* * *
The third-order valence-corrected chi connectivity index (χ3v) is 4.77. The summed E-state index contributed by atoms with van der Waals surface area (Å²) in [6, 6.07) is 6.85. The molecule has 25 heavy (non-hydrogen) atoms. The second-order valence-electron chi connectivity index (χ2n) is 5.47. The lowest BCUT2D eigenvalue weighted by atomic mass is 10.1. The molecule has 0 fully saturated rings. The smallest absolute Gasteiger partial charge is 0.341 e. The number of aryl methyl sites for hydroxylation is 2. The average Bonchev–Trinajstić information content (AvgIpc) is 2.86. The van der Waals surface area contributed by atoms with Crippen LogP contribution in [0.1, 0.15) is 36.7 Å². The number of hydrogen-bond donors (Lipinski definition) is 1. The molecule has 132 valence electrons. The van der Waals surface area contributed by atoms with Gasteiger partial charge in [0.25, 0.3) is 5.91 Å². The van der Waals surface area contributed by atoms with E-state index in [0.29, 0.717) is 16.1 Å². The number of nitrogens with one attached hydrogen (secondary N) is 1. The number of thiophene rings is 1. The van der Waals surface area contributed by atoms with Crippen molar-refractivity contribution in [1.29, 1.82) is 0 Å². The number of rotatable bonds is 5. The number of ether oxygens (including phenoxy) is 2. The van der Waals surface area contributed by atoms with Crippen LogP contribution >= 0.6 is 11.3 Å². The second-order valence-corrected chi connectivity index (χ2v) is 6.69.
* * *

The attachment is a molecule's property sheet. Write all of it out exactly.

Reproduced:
The third-order valence-corrected chi connectivity index (χ3v) is 4.77. The summed E-state index contributed by atoms with van der Waals surface area (Å²) in [6, 6.07) is 6.85. The molecule has 25 heavy (non-hydrogen) atoms. The second-order valence-electron chi connectivity index (χ2n) is 5.47. The lowest BCUT2D eigenvalue weighted by atomic mass is 10.1. The molecule has 0 fully saturated rings. The smallest absolute Gasteiger partial charge is 0.341 e. The number of aryl methyl sites for hydroxylation is 2. The average Bonchev–Trinajstić information content (AvgIpc) is 2.86. The van der Waals surface area contributed by atoms with Crippen LogP contribution in [0.1, 0.15) is 36.7 Å². The number of hydrogen-bond donors (Lipinski definition) is 1. The molecule has 132 valence electrons. The van der Waals surface area contributed by atoms with Gasteiger partial charge in [0.25, 0.3) is 5.91 Å². The van der Waals surface area contributed by atoms with E-state index in [0.29, 0.717) is 16.1 Å². The number of nitrogens with one attached hydrogen (secondary N) is 1. The number of thiophene rings is 1. The van der Waals surface area contributed by atoms with Crippen molar-refractivity contribution in [1.29, 1.82) is 0 Å². The number of rotatable bonds is 5. The number of ether oxygens (including phenoxy) is 2. The van der Waals surface area contributed by atoms with Crippen LogP contribution >= 0.6 is 11.3 Å². The second-order valence-corrected chi connectivity index (χ2v) is 6.69.